Alexander Litvinenko was executed. In demonstrating way. His executioners have chosen for him intentionally slow death. Was Litvinenko really traitor to his motherland? No. He wasn't a spy. He never worked outside Russian territory, he didn't know the names and whereabouts of Russian agents in the West, so he couldn't betray anybody. He was internal security officer.
He was executed not for betrayal of Motherland, he was executed for betrayal of his corporation: FSB.
On November 18, 1998 Litvinenko, with a handful of officers, organized televised press-conference in which FSB officers revealed that inside FSB is functioning a murder squad. Officers named the names of commanders of this murder squad. Litvinenko was one of the agents at this press conference. He said that he have received the order to kill the head of Russia's National Security Council, which in 1998 was Boris Beresovski. Litvinenko was arrested in 1999, was held at Lefortovo prison, released, arrested again, held at Butirski prison... Finally he escaped first to Turkey, then to Great Britain. There he wrote two books: "FSB blowing up Russia," about the 1999 apartment bombings, accusing the FSB. He also wrote a book: "Lubianka's criminal organization." For all that he was finally punished in November 2006 in London. Another participant of that press conference was Michael Trepashkin, now serving four years sentence. Few times Trepashkin warned that he might be killed.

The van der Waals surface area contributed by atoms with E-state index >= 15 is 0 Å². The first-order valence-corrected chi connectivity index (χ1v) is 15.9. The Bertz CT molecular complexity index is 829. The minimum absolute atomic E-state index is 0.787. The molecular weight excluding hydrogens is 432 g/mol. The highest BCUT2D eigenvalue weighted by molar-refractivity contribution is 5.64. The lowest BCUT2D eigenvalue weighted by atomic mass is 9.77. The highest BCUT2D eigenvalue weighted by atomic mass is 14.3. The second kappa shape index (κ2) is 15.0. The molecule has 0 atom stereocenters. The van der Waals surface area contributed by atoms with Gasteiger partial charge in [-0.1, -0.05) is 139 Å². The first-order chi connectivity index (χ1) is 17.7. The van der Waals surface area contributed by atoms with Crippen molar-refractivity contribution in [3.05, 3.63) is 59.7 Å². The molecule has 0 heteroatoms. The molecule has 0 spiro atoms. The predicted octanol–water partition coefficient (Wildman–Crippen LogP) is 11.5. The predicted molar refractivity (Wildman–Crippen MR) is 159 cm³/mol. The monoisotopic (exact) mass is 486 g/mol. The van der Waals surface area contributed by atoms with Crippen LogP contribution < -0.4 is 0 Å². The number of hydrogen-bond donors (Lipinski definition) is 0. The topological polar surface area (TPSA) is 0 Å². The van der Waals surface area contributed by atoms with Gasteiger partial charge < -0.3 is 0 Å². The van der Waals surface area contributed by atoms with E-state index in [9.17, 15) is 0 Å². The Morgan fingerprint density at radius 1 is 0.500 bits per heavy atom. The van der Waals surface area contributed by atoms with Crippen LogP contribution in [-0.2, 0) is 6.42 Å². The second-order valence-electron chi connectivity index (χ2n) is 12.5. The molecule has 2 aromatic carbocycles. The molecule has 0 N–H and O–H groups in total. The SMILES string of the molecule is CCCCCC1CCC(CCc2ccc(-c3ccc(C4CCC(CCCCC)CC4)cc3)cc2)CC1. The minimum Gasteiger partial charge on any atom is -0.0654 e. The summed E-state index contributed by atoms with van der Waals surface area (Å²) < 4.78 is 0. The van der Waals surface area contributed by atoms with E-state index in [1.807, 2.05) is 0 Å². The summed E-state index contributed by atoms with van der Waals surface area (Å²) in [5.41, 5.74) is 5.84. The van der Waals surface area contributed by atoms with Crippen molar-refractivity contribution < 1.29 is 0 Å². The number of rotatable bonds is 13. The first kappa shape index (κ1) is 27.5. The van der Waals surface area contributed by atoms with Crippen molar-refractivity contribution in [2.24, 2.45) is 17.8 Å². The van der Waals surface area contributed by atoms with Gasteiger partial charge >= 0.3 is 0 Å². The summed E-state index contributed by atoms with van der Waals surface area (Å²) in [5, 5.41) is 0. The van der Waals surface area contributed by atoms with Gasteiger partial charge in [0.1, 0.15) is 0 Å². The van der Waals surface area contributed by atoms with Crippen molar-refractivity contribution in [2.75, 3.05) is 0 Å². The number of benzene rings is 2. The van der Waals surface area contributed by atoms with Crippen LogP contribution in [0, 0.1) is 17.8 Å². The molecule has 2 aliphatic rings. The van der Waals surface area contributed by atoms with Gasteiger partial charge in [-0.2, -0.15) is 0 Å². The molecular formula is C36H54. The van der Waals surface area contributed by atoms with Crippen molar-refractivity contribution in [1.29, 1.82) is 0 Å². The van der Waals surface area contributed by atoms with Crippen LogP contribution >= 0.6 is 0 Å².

Entire world is watching sinister story. Few names were named of those who had meetings with Litvinenko on tragical day of November, 1, when he was poisoned. One of the names: Andrei Lugovoi, a typical shadowy figure of contemporary Russia, a figure on the margins between normal world and underworld. Lugovoi and I were held in same time in 2001-2002 at Lefortovo prison. Of course we never met inside prison, but we walked, with hands behind, guarded, along the same corridors, we have stayed under same rusty tubes of the prison bath. In 2001-2002 Lefortovo prison was full of a famous people. Salman Raduev, Lecho Ismailov, former minister of security of Chechnya Artgeriev, Anatoli Bikov, and a few people accused at the "Aeroflot Affair," most well-known among them was Nikolai Glushkov.
In my book "Limonov Versus Putin" I wrote that Gluskov was arrested for one purpose: that in exchange for closing the "Aeroflot Affair" Putin's people obtained the shares for the television corporation ORT.
The Russian state, like a crude gangster, took a hostage, namely Glushkov, and bargained with Beresovski, who was main shareholder of ORT. Glushkov refused to testify against Beresovski. The "Aeroflot Affair" almost collapsed. The Chief Investigations Department of FSB is located building to building with Lefortovo prison. One of the doors of Lefortovo prison's 3rd floor opened up to the Chief Investigations Department, when investigators, "Chekists," understood that Glushkov was not scared and he will not give up Beresovski. So they organized a provoc